On the way back to New Zealand after the war, the troop ship Ted was on stopped at Melbourne for supplies and anyone who wanted to go the theatre was invited to attend a performance free of charge. Ted put his hand up and that night he went to one of the big nineteenth century theatres in the city. He couldn’t remember what the entertainment was, but before it began, a man in a suit came out in front of the curtain and said ‘Ladies and gentlemen. We’re fortunate to have in the audience tonight, a party of New Zealand soldiers, returning from the war in Europe and the middle east. You men are very welcome here, we hope you enjoy the evening with us and we wish you a safe trip home’. The audience then spontaneously stood and applauded. Ted said this was the first sense he had of being home again and he never forgot it. Whenever he came to Melbourne he always went to the Shrine of Remembrance. He didn’t go inside. He just wandered around the huge courtyard and stood by the eternal flame for a while and then he said, every time, ‘They do this very well, don’t they? They’re very good the Aussies. If you’re ever in a war, try to make sure you’ve got the Aussies on at least one flank. They’re very tough and very smart. I saw a lot of them in the desert and they’re terrific in battle. They never give up. They never know when they’re beaten.’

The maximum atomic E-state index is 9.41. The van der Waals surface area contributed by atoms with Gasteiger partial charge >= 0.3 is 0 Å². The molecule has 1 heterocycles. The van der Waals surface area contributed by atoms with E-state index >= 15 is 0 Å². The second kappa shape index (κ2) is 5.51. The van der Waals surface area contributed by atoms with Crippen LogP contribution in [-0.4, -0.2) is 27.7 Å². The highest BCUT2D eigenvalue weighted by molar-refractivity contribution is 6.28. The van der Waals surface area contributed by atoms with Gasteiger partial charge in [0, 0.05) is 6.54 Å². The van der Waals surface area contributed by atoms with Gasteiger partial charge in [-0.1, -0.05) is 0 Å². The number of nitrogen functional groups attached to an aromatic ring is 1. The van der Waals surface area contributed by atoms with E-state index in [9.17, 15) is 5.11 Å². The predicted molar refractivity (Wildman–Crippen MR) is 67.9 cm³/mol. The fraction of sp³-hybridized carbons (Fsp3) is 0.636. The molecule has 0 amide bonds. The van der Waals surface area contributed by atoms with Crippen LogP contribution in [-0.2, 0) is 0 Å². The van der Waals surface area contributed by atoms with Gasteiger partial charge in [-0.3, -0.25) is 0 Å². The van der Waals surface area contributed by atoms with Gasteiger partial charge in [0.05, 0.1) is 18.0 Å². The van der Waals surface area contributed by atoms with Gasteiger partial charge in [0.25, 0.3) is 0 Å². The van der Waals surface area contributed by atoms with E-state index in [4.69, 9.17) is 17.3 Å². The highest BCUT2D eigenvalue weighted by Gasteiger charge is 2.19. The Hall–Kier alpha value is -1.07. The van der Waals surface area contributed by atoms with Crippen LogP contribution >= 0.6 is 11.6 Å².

In 1944 in Senigallia, in Italy, when he’d been wounded and was working at Headquarters for a while, Ted met Neva Morrison, who was from Gisborne and was with the New Zealand army secretarial corps, the WAACs. Anna and I are the children of Ted Clarke and Neva Morrison. When we were growing up they were living in Palmerston North, where Ted was the manager of the McKenzies store. He used to tell the story of employing people on staff and if they were honest and responsible people he’d hire them but he always asked them one question. ‘Who wrote Grey’s Elegy?'
Once a bloke seemed confused and Ted said 'It’s not a trick question. An elegy is just a poem. It’s like being asked 'Who wrote Grey’s poem?’‘
'I don’t know anything about poetry’, said the bloke.
‘No, you don’t have to know anything about poetry’ said Ted. ‘Who wrote Grey’s poem? Look out the door there. You see that shop across the Square. What is it?'
'Right. Hopwood’s Hardware. Do you know who owns it?'
'Right. Mr Hopwood owns Hopwood’s Hardware. Who wrote Grey’s Elegy?'
'Oh’, said the bloke. ‘Mr Hopwood’.
He once got sent some kerosene heaters from Head Office. He’d asked for one. They sent him ten. They were terrible and they smelt and no other branch could sell any. Ted sold all of them. He put one out the front of the shop, turned it on so it glowed and felt warm, and he put up a sign: ‘Limit One Per Customer.’ He was a particularly good retailer.